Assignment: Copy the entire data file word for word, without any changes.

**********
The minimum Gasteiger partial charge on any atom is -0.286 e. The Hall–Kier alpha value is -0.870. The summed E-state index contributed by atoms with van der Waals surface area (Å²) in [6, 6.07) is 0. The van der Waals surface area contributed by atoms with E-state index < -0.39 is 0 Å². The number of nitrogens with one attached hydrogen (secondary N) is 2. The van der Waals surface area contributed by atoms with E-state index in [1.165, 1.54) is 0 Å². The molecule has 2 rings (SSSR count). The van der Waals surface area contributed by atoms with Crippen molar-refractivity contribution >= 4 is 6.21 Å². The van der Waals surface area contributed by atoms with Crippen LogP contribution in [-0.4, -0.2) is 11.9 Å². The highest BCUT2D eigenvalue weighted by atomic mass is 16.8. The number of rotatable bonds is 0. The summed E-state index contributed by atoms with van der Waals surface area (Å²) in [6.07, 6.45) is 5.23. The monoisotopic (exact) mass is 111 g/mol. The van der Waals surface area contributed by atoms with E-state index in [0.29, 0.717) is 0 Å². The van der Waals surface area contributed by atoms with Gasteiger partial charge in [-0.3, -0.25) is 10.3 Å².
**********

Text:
The minimum Gasteiger partial charge on any atom is -0.286 e. The Hall–Kier alpha value is -0.870. The summed E-state index contributed by atoms with van der Waals surface area (Å²) in [6, 6.07) is 0. The van der Waals surface area contributed by atoms with E-state index < -0.39 is 0 Å². The number of nitrogens with one attached hydrogen (secondary N) is 2. The van der Waals surface area contributed by atoms with E-state index in [1.165, 1.54) is 0 Å². The molecule has 2 rings (SSSR count). The van der Waals surface area contributed by atoms with Crippen molar-refractivity contribution >= 4 is 6.21 Å². The van der Waals surface area contributed by atoms with Crippen LogP contribution in [-0.4, -0.2) is 11.9 Å². The highest BCUT2D eigenvalue weighted by atomic mass is 16.8. The number of rotatable bonds is 0. The summed E-state index contributed by atoms with van der Waals surface area (Å²) in [6.07, 6.45) is 5.23. The monoisotopic (exact) mass is 111 g/mol. The van der Waals surface area contributed by atoms with E-state index in [0.29, 0.717) is 0 Å². The van der Waals surface area contributed by atoms with Gasteiger partial charge in [-0.3, -0.25) is 10.3 Å².